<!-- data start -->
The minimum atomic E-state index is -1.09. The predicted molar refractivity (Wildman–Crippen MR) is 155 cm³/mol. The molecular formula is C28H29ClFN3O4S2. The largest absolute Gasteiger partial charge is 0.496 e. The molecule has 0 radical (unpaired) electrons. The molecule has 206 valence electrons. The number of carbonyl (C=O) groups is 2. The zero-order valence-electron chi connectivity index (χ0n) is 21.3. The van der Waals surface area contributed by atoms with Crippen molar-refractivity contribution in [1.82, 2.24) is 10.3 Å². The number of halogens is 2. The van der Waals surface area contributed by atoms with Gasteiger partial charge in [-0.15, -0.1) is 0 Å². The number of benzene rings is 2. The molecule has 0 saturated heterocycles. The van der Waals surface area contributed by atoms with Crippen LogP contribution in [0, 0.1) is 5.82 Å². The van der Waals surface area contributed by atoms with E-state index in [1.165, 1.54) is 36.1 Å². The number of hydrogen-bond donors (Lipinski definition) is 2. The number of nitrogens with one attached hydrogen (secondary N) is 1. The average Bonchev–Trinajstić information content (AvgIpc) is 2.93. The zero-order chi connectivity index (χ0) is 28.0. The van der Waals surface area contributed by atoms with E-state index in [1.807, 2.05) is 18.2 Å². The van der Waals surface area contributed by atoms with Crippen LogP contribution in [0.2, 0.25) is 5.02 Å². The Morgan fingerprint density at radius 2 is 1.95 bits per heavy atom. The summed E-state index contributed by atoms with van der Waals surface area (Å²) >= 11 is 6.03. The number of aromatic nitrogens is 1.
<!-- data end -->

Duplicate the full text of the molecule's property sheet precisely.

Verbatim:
The minimum atomic E-state index is -1.09. The predicted molar refractivity (Wildman–Crippen MR) is 155 cm³/mol. The molecular formula is C28H29ClFN3O4S2. The largest absolute Gasteiger partial charge is 0.496 e. The molecule has 0 radical (unpaired) electrons. The molecule has 206 valence electrons. The number of carbonyl (C=O) groups is 2. The zero-order valence-electron chi connectivity index (χ0n) is 21.3. The van der Waals surface area contributed by atoms with Crippen molar-refractivity contribution in [1.82, 2.24) is 10.3 Å². The number of halogens is 2. The van der Waals surface area contributed by atoms with Gasteiger partial charge in [-0.15, -0.1) is 0 Å². The number of benzene rings is 2. The molecule has 0 saturated heterocycles. The van der Waals surface area contributed by atoms with Crippen LogP contribution in [0, 0.1) is 5.82 Å². The van der Waals surface area contributed by atoms with E-state index in [1.165, 1.54) is 36.1 Å². The number of hydrogen-bond donors (Lipinski definition) is 2. The number of nitrogens with one attached hydrogen (secondary N) is 1. The average Bonchev–Trinajstić information content (AvgIpc) is 2.93. The zero-order chi connectivity index (χ0) is 28.0. The van der Waals surface area contributed by atoms with E-state index in [1.807, 2.05) is 18.2 Å². The van der Waals surface area contributed by atoms with Crippen LogP contribution in [0.2, 0.25) is 5.02 Å². The Morgan fingerprint density at radius 2 is 1.95 bits per heavy atom. The summed E-state index contributed by atoms with van der Waals surface area (Å²) >= 11 is 6.03. The number of aromatic nitrogens is 1.